The labour working equids are required to do typically involves the use of work equipment, and as these animals frequently work for several hours a day, often seven days per week [6, 7], equipment becomes an important part of their lives. In the case of riding- or pack-saddles, the equipment allows for the loading of people or cargo directly onto the animal, whereas in the case of animals used for cart-pulling or agricultural work, equipment requires a harness which is then connected to a cart or agricultural implements respectively. Although there are various harness types and designs [8,9,10,11,12], basic animal draught and harnessing principles should be respected where working equids are used for cart work, to efficiently capture animal draught power while ensuring the animal is able to work comfortably and safely [8, 13,14,15,16]. These include the principles of steering (providing direction, usually achieved through a bridle or a bit and reins), transmission (where animal power is transmitted to the cart through a collar attached to traces in order to move it), weight distribution (where the weight of the cart is distributed across the animal’s back through a padded cart-saddle), and braking (where a breeching system is used around or behind the hindquarters, attaching to the shafts of the cart taking its weight when reversing or going downhill) [8, 9, 13, 15]. To enable these animal draught principles, specific components should be present in a harness, and the way in which they are assembled together and fitted to the animal are also of critical importance to achieve their intended function [8, 9, 13,14,15,16,17,18].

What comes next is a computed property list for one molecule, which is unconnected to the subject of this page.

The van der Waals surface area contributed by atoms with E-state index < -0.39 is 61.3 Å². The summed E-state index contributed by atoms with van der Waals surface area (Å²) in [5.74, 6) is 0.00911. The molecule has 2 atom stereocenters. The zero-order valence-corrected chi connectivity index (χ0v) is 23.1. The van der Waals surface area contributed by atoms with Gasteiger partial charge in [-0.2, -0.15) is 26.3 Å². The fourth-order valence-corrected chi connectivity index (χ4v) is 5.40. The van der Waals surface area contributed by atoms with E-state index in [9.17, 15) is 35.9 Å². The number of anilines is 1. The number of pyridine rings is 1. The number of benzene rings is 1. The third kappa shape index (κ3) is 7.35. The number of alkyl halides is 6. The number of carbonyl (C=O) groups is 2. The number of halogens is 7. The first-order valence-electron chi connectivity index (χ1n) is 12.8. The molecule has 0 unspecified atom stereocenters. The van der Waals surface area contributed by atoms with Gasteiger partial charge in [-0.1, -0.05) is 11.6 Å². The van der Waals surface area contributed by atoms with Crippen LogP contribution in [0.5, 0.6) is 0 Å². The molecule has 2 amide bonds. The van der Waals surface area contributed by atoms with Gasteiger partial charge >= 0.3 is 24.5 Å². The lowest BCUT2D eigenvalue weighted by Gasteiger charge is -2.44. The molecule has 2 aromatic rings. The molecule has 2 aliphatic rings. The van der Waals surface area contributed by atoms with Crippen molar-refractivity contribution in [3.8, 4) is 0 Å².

Equipment design influences animal comfort and efficiency of work [12], and should be suitable for both the animal, the user and the specific type of work intended [8, 14, 16, 18]. However, equipment-related wounds are common in working equids worldwide [19,20,21,22,23,24] and reported in over 60% of animals in some parts of Ethiopia [25, 26], raising concerns about the adequacy of the work equipment and the work practices used [6, 19, 27]. Inadequate work equipment has also been associated with lameness [6] and other indicators of poor welfare [19, 24]. However, despite recognition that the equipment is often not fit for purpose [6, 19], the extent and degree of these inadequacies is not well reported. Critically, the drivers and barriers for access and usage of work equipment that is fit for purpose are not well understood.